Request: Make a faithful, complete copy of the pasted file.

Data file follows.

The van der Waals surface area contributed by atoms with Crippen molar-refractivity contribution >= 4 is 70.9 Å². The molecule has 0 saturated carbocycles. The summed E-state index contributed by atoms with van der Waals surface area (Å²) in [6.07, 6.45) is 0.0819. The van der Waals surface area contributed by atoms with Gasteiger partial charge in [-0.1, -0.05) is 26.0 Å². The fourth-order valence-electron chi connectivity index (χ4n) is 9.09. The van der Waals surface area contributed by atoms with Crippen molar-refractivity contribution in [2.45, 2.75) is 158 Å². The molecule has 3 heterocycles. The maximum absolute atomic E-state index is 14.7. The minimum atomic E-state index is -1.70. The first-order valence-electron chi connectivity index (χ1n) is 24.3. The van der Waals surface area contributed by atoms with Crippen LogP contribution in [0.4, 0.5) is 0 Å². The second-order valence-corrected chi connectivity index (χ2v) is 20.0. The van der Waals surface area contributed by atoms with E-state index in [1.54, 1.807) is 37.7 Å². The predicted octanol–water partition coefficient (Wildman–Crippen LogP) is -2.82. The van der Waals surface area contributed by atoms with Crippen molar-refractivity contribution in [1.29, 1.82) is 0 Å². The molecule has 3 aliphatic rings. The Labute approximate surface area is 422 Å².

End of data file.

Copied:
The van der Waals surface area contributed by atoms with Crippen molar-refractivity contribution >= 4 is 70.9 Å². The molecule has 0 saturated carbocycles. The summed E-state index contributed by atoms with van der Waals surface area (Å²) in [6.07, 6.45) is 0.0819. The van der Waals surface area contributed by atoms with Gasteiger partial charge in [-0.1, -0.05) is 26.0 Å². The fourth-order valence-electron chi connectivity index (χ4n) is 9.09. The van der Waals surface area contributed by atoms with Crippen molar-refractivity contribution in [2.45, 2.75) is 158 Å². The molecule has 3 heterocycles. The maximum absolute atomic E-state index is 14.7. The minimum atomic E-state index is -1.70. The first-order valence-electron chi connectivity index (χ1n) is 24.3. The van der Waals surface area contributed by atoms with Crippen LogP contribution in [0.4, 0.5) is 0 Å². The second-order valence-corrected chi connectivity index (χ2v) is 20.0. The van der Waals surface area contributed by atoms with E-state index in [1.54, 1.807) is 37.7 Å². The predicted octanol–water partition coefficient (Wildman–Crippen LogP) is -2.82. The van der Waals surface area contributed by atoms with Crippen molar-refractivity contribution in [1.29, 1.82) is 0 Å². The molecule has 3 aliphatic rings. The Labute approximate surface area is 422 Å².